their special

saint

gifts for

their advice.

Their
their

amulets and talismans are used by, and


1

" Quoted by Depout et Coppolani, Les Confreries Reli148. Musulmanes," p. gieuses " 2 The late Bishop Crowther in the C.M.S. Intelligencer"
for 1880, pp. 253-4, gave a very graphic description of the work of these men, of the lucrative profession of writing charms and of some of their methods of propagating IsMm. " One way is childless women, or those who have
:

When

lost their children in infancy,

apply for these charms, the (Muslim) priest always imposes it as a condition of success that the future children must be Muhammadans."

THE MARABOUTS
supposed miracles are worked on behalf
supplicants. power of the
of

17

their

Many

saintly legends arose and the


is
is

awe.

viewed with mysterious supposed to still possess the means of protecting those who venerate his

Marabout

In his grave he

memory, and

of punishing the forgetful and the ungrateful, who neither obey his teaching nor aid his successors.

There are two stages

in this religious develop-

Marabouts propagated amongst the Berbers the idea of the sanctity of the saint and of the divine grace transmitted to the descendants of the Prophet, and finally moulded
in Africa.
First, the

ment

the thoughts of those thus influenced by them. In political life, therefore, the power of the Marabout plays a distinct part. Secondly, comes the religious Brotherhood. Though apparently re-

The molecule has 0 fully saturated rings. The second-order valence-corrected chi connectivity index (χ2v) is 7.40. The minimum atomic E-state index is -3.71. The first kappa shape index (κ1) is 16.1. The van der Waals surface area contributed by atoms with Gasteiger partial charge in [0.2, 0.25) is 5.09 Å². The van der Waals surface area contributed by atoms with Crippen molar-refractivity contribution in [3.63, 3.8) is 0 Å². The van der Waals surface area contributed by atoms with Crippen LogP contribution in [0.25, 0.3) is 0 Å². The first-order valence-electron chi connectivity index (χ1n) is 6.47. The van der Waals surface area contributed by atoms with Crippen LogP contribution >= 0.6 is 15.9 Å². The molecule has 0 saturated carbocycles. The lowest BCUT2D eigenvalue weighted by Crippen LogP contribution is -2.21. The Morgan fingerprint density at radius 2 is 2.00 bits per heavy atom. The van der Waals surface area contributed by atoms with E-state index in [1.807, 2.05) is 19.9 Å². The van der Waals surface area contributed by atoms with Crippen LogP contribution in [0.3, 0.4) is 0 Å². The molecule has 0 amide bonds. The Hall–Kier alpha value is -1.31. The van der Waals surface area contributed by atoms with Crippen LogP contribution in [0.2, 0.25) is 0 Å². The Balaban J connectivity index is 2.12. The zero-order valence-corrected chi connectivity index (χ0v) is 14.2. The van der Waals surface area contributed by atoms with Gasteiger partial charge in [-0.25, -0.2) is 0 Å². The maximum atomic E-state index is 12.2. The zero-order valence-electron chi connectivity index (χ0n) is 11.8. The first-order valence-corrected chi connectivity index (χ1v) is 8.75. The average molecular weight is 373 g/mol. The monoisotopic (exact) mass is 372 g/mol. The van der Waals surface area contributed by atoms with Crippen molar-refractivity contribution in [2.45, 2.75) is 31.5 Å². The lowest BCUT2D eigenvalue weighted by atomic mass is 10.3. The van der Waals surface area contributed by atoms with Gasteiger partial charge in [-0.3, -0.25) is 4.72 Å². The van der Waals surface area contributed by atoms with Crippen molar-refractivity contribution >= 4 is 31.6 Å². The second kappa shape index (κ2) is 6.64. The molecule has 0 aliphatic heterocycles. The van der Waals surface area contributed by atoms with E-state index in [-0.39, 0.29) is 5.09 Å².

specting the positions conquered by the Marabouts, the Brotherhood goes on, little by little, to gain

ground by the practices of asceticism, contemplation, hysterical mysticism and the force of a combined association. The founders of the Orders were strictly orthodox that is, they not only followed the Qur'an.,
;

but also accepted the Sunna, the record

now

pre-

served in the Traditions of the Prophet's words and deeds, as a divine rule of faith and practice.

Certain sayings of the Prophet himself on this point were accepted by them as authoritative,

18

THE RELIGIOUS ORDERS OP ISLAM


" Conform to my Sunna. He who follows shows that he loves me, he who does not not a Muslim." The founders of the more
as,

such
that
is

modern Orders follow the special teaching of some famous theologian, who can show that his particular instruction was based on that of men
of

the earhest days


is,

of

Islam.

Their declared
practices, to

object

by their

efforts

and pious

bring the faithful to the eternal blessing promised " to all who walk in the " good way revealed by
Gabriel to

Muhammad, who
Orders

has also given to


all

the founders of the

knowledge con-

The Shaikhs, therefore, can now cerning it. lead the disciple on, step by step, to a pure and
moral
tion,
state, abounding in that which draws the creature

spiritual perfecto the Creator.

Thus they maintain that their object in founding these Orders is the glory of God, the extension of Islam, and the salvation of men. They claim to be able to lead their disciples on by successive
stages to
least

such a state that they attain, or at approximate to, spiritual perfection. Then a supernatural origin is also claimed for

of these Orders. The members glory in of the the masses this, people freely admit it. this is often connected with the legends Very

many